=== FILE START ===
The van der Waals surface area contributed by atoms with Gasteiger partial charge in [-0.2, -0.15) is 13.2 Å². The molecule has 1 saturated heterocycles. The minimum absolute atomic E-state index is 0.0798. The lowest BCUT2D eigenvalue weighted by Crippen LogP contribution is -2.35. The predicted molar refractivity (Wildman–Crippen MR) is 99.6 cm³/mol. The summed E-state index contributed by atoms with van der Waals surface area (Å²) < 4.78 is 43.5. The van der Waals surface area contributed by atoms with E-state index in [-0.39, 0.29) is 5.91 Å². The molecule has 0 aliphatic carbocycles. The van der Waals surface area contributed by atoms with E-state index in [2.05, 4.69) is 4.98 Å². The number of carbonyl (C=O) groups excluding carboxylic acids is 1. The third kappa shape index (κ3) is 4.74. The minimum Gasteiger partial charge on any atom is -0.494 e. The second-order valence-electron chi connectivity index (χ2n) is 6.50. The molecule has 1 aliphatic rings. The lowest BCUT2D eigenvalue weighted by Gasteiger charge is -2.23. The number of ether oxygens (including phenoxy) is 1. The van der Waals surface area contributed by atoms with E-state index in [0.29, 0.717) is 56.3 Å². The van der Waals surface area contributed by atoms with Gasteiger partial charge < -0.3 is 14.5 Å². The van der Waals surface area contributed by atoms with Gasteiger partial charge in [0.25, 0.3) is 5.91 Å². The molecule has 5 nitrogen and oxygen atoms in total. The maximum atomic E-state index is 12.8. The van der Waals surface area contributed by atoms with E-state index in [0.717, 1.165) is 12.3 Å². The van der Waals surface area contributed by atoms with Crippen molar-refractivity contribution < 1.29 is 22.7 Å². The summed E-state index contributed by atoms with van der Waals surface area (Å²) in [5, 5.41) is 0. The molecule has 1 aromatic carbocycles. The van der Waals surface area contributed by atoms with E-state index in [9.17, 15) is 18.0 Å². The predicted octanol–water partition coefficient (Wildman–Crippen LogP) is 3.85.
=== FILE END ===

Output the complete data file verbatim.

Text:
The van der Waals surface area contributed by atoms with Gasteiger partial charge in [-0.2, -0.15) is 13.2 Å². The molecule has 1 saturated heterocycles. The minimum absolute atomic E-state index is 0.0798. The lowest BCUT2D eigenvalue weighted by Crippen LogP contribution is -2.35. The predicted molar refractivity (Wildman–Crippen MR) is 99.6 cm³/mol. The summed E-state index contributed by atoms with van der Waals surface area (Å²) < 4.78 is 43.5. The van der Waals surface area contributed by atoms with E-state index in [-0.39, 0.29) is 5.91 Å². The molecule has 0 aliphatic carbocycles. The van der Waals surface area contributed by atoms with E-state index in [2.05, 4.69) is 4.98 Å². The number of carbonyl (C=O) groups excluding carboxylic acids is 1. The third kappa shape index (κ3) is 4.74. The minimum Gasteiger partial charge on any atom is -0.494 e. The second-order valence-electron chi connectivity index (χ2n) is 6.50. The molecule has 1 aliphatic rings. The lowest BCUT2D eigenvalue weighted by Gasteiger charge is -2.23. The number of ether oxygens (including phenoxy) is 1. The van der Waals surface area contributed by atoms with E-state index in [0.29, 0.717) is 56.3 Å². The van der Waals surface area contributed by atoms with Gasteiger partial charge < -0.3 is 14.5 Å². The van der Waals surface area contributed by atoms with Gasteiger partial charge in [0.25, 0.3) is 5.91 Å². The molecule has 5 nitrogen and oxygen atoms in total. The maximum atomic E-state index is 12.8. The van der Waals surface area contributed by atoms with E-state index in [0.717, 1.165) is 12.3 Å². The van der Waals surface area contributed by atoms with Crippen molar-refractivity contribution < 1.29 is 22.7 Å². The summed E-state index contributed by atoms with van der Waals surface area (Å²) in [5, 5.41) is 0. The molecule has 1 aromatic carbocycles. The van der Waals surface area contributed by atoms with E-state index in [9.17, 15) is 18.0 Å². The predicted octanol–water partition coefficient (Wildman–Crippen LogP) is 3.85.